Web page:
Brainstorms and Raves

Notes on Web Design, Development, Standards, Typography, Music, and More

Tue

10

AUG

2004

Tips for Traveling with a Digital Camera

Meandering through the Naturescapes.net website mentioned in my previous post, Amazing New Shadow/Highlight Tool in Photoshop CS, I came across Lessons from the Field: Avoiding Some of the Perils of Digital Photography, by Ellen Anon, an insightful article about venturing out or traveling with a digital camera. You’ll find five invaluable tips to help you avoid problems with downloading images to your laptop, CompactFlash card readers, external hard drives, batteries and external power sources, and more. Her helpful tips can help you eliminate potential problems, especially when you’re away from your computer traveling.

[Canon PowerShot G3 4MP Digital Camera w/ 4x Optical Zoom]

Many of us enjoy taking photos while out and about or on vacation, and digital cameras are increasingly more common. Whether I’m taking off for the day or vacationing, I want to travel lightly, take photos when I feel like it, I don’t want to spend time hassling with photo-related equipment, and I want to ensure that I don’t lose the photos that I take.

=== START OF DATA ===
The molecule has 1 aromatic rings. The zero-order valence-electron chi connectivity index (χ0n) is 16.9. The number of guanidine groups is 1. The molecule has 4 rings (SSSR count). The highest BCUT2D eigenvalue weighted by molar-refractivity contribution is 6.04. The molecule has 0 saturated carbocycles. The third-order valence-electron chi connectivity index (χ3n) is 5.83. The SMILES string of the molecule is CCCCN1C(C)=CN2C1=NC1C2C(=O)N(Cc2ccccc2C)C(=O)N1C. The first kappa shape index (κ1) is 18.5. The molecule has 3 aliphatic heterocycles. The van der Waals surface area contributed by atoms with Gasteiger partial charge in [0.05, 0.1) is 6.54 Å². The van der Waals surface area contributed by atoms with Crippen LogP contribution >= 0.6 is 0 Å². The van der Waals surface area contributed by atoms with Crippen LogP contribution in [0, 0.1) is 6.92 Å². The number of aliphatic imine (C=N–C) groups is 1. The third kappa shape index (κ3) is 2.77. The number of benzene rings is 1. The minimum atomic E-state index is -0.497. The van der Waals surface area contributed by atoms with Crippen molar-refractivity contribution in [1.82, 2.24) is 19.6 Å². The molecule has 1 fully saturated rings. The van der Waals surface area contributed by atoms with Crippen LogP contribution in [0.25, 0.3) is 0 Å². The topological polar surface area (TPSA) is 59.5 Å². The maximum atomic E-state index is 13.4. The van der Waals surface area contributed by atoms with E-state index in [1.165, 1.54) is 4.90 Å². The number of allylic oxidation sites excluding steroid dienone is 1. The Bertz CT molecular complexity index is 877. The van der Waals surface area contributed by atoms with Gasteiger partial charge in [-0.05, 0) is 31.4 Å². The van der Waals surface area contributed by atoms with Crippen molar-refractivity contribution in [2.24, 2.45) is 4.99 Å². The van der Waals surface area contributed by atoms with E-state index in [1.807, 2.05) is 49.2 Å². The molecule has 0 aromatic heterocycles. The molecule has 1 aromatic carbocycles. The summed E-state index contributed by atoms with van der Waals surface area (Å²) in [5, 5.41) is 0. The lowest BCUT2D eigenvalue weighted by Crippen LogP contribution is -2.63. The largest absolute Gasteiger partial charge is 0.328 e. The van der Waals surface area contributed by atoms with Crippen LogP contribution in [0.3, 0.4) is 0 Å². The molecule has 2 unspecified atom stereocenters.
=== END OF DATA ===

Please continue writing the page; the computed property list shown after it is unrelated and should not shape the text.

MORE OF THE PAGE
Here’s what I typically do to keep things easy, light, and hassle-free. For backup safeguarding while traveling, I can upload the raw images from my camera via my laptop to a private spot on my ISP’s server, in addition to storing them on my laptop and CompactFlash cards until I get home. [VELBON MAXi 343E Lightweight Photographic Tripod] Also on my take-along list is a digital camera charger, a car charger, extra CompactFlash cards, and a lightweight tripod. I can leave the tripod in my car’s trunk to use whenever needed. A portable external hard drive may eventually be needed, too, although I like the idea of uploading photos privately somewhere so there’s a copy back home in the off-chance that equipment gets lost or stolen somehow. So, that’s an easy approach that works fine for my amateur photography needs. I don’t usually take along my laptop for day trips, but if I’m going somewhere for more than one night I’ll take it along to upload my photos, check email, or use the Web.

Do you have some tips for what to take along with you for taking photos with a digital camera? Feel free to share with some comments below.

08:19 pm, pdt10 August, 2004 Comments, Trackbacks (5) ·

Categories: Photography, Photoshop

Comments

Comments, Trackbacks: 5 so far. Add yours!

  1. Shirley: